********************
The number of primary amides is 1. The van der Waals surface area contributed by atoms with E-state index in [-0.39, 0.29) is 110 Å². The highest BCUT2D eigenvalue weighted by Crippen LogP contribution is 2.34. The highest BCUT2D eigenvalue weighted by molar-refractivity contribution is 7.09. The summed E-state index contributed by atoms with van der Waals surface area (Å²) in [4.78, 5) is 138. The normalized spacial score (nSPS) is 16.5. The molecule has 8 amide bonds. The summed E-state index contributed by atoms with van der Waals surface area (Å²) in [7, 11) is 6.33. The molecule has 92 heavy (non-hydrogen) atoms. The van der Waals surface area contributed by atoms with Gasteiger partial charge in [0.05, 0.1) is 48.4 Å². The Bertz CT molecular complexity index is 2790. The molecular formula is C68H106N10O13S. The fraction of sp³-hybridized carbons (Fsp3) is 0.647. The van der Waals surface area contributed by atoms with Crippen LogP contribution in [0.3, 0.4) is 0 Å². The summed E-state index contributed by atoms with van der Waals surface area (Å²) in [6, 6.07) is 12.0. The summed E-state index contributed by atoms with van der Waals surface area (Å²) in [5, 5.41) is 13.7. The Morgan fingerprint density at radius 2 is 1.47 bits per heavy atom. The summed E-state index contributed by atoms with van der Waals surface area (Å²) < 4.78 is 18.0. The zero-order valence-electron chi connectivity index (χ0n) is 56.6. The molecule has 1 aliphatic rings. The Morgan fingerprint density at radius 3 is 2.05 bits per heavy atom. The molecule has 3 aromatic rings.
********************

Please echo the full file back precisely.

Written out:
The number of primary amides is 1. The van der Waals surface area contributed by atoms with E-state index in [-0.39, 0.29) is 110 Å². The highest BCUT2D eigenvalue weighted by Crippen LogP contribution is 2.34. The highest BCUT2D eigenvalue weighted by molar-refractivity contribution is 7.09. The summed E-state index contributed by atoms with van der Waals surface area (Å²) in [4.78, 5) is 138. The normalized spacial score (nSPS) is 16.5. The molecule has 8 amide bonds. The summed E-state index contributed by atoms with van der Waals surface area (Å²) in [7, 11) is 6.33. The molecule has 92 heavy (non-hydrogen) atoms. The van der Waals surface area contributed by atoms with Gasteiger partial charge in [0.05, 0.1) is 48.4 Å². The Bertz CT molecular complexity index is 2790. The molecular formula is C68H106N10O13S. The fraction of sp³-hybridized carbons (Fsp3) is 0.647. The van der Waals surface area contributed by atoms with Crippen LogP contribution in [0.3, 0.4) is 0 Å². The summed E-state index contributed by atoms with van der Waals surface area (Å²) in [6, 6.07) is 12.0. The summed E-state index contributed by atoms with van der Waals surface area (Å²) in [5, 5.41) is 13.7. The Morgan fingerprint density at radius 2 is 1.47 bits per heavy atom. The summed E-state index contributed by atoms with van der Waals surface area (Å²) < 4.78 is 18.0. The zero-order valence-electron chi connectivity index (χ0n) is 56.6. The molecule has 1 aliphatic rings. The Morgan fingerprint density at radius 3 is 2.05 bits per heavy atom. The molecule has 3 aromatic rings.